Masonry

Paper Thin, From A Distance

That’s the back (east) side of the Con Ed building on east 14th Street. (One of the many arguments between Boston and New York that will never be settled to anyone’s satisfaction: their utility company was long ago named Commonwealth Edison, after the Commonwealth of Massachusetts, ours was long ago named Consolidated Edison after the …

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Hybrids

I participated this fall in the Skyscraper Museum’s “Fall Semester” lecture series. This was a series of virtual lectures and virtual discussion planned so that the museum could keep programming going while physically closed because of the Covid pandemic. The fact that I was doing this just as The Structure of Skyscrapers was released is …

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Less Than It Seems

I didn’t intend to take that picture on a pseudo-artistic slant, but it’s more trouble than it’s worth to straighten it out. The old buildings on the right are pretty much plumb in reality. Also, the picture isn’t reversed – the Stone Street Tavern has this sign painted backwards because this facade, on Pearl Street, …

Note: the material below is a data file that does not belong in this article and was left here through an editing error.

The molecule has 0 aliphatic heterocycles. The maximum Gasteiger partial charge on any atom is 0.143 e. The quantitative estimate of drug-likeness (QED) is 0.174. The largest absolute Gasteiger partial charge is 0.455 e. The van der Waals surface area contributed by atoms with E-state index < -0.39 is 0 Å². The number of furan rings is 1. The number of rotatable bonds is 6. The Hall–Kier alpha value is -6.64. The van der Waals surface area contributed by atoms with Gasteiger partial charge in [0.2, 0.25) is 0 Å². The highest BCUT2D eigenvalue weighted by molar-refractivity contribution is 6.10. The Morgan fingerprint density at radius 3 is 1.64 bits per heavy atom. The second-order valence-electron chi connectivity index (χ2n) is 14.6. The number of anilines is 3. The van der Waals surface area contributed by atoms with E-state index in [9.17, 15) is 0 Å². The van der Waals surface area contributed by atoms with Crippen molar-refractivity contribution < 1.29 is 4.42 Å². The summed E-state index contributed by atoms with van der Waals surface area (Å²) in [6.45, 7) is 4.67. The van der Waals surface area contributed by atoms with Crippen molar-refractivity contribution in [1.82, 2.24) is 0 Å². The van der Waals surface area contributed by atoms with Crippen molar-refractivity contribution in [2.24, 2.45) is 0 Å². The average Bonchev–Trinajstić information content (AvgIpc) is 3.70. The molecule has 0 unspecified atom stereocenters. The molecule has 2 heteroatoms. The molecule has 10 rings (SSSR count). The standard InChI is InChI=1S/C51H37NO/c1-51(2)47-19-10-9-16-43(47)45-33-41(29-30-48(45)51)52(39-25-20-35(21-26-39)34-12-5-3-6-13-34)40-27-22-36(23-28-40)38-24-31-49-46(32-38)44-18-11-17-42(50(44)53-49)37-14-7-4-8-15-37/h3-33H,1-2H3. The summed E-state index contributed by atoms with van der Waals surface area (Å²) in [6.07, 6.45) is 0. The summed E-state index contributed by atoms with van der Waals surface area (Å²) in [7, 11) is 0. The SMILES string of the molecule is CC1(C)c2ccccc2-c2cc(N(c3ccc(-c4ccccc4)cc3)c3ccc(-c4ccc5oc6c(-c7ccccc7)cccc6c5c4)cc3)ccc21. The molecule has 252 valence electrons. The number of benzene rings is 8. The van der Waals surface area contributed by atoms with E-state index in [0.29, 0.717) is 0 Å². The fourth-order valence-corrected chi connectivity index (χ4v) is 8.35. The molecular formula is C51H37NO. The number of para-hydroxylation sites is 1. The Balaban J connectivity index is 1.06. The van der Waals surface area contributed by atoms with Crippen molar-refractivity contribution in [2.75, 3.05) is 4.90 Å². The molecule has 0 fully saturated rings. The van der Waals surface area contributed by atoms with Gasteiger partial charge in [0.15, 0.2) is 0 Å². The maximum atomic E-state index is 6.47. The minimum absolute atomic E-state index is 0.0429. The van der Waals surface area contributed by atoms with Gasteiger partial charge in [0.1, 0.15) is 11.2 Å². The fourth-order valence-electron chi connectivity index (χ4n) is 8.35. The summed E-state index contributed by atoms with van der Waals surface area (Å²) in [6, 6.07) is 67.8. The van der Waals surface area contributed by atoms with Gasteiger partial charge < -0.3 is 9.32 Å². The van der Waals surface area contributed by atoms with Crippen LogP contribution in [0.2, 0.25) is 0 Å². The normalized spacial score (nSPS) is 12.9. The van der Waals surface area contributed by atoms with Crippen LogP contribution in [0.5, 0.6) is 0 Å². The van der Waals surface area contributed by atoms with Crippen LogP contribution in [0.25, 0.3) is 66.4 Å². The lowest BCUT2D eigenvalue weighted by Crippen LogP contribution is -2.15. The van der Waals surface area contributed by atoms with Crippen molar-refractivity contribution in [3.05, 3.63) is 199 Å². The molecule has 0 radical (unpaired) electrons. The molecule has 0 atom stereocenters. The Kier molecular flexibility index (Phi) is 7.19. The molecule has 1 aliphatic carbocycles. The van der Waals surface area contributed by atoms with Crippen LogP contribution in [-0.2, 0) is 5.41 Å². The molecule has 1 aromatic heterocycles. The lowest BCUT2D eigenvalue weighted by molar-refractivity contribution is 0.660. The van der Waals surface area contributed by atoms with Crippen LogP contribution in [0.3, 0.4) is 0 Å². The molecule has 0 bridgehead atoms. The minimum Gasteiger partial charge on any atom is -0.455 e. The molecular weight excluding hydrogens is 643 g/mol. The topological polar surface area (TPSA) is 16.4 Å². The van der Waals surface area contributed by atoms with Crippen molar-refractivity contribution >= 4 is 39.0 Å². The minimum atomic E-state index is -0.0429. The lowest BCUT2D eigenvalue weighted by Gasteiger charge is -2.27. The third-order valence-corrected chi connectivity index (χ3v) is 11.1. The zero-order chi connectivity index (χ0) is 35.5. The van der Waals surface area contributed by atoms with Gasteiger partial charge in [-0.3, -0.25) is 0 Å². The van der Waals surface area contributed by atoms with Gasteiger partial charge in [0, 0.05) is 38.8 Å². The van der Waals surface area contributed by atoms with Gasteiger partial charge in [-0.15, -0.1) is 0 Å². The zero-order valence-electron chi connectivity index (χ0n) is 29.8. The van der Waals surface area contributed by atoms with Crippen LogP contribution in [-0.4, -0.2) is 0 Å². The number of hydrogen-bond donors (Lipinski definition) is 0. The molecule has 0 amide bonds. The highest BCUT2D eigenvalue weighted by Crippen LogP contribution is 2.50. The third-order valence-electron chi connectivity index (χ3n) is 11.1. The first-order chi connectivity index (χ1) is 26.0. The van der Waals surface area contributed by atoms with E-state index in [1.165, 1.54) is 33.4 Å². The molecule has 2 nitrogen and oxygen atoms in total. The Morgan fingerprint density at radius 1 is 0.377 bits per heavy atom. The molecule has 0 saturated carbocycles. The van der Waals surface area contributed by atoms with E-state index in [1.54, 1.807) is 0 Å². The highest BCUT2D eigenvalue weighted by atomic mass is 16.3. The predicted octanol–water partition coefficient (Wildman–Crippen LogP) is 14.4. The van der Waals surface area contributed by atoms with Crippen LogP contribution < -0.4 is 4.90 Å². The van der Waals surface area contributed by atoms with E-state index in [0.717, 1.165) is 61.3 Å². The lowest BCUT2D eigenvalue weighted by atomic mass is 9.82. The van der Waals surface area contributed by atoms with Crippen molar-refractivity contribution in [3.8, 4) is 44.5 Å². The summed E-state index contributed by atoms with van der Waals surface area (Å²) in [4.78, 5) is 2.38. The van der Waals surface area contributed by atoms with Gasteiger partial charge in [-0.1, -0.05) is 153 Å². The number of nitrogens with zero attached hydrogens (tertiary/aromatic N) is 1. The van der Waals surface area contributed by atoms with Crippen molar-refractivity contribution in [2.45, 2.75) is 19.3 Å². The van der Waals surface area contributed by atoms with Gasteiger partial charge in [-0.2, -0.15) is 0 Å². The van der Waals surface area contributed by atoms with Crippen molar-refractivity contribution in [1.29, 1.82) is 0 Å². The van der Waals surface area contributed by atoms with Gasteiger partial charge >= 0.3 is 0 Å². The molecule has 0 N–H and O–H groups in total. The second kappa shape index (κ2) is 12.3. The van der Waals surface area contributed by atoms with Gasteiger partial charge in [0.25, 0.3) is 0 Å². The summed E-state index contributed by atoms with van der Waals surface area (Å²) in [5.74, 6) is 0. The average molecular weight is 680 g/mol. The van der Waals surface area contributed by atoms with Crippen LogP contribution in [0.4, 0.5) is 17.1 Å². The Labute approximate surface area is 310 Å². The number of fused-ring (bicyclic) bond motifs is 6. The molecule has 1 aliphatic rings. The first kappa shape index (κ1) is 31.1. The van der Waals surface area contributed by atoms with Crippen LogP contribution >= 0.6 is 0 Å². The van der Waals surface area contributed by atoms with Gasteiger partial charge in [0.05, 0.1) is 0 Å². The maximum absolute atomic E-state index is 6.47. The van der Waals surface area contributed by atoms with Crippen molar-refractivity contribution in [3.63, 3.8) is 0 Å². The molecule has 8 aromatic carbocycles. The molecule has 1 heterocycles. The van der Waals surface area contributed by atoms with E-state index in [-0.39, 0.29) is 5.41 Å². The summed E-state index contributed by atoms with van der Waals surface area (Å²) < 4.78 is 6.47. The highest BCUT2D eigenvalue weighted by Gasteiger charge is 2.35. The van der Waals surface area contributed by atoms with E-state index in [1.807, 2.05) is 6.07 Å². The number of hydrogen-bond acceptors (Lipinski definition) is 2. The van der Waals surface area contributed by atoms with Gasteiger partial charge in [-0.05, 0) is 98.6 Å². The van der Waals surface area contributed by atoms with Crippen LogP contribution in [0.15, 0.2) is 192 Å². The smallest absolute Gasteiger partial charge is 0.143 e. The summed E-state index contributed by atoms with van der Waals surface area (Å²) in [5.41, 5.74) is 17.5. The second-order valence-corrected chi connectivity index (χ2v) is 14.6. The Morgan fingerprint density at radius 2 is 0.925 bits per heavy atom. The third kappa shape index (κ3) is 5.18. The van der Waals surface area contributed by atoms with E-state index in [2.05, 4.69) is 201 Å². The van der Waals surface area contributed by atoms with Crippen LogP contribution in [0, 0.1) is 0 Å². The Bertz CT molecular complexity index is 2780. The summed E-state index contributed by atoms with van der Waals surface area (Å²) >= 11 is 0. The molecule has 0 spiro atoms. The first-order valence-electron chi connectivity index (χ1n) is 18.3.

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Old School

I’ve talked around the edges of Federal Hall, but it’s worth spending a moment to discuss its most distinctive feature. And that’s not the big colonnade facing Wall Street. Despite the name, this is not the building that served briefly to house Congress when New York was the capital, it’s the 1840s building on the …

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Adaptive (Doubling) Reuse

55 Wall Street is an impressive building and always has been. It was constructed, between 1836 and 1842, in the days when masonry construction had to pause for cold weather, as the Merchants Exchange. The start date gives a hint as to what happened: the old Merchants Exchange burned in the Great Fire of 1835. …

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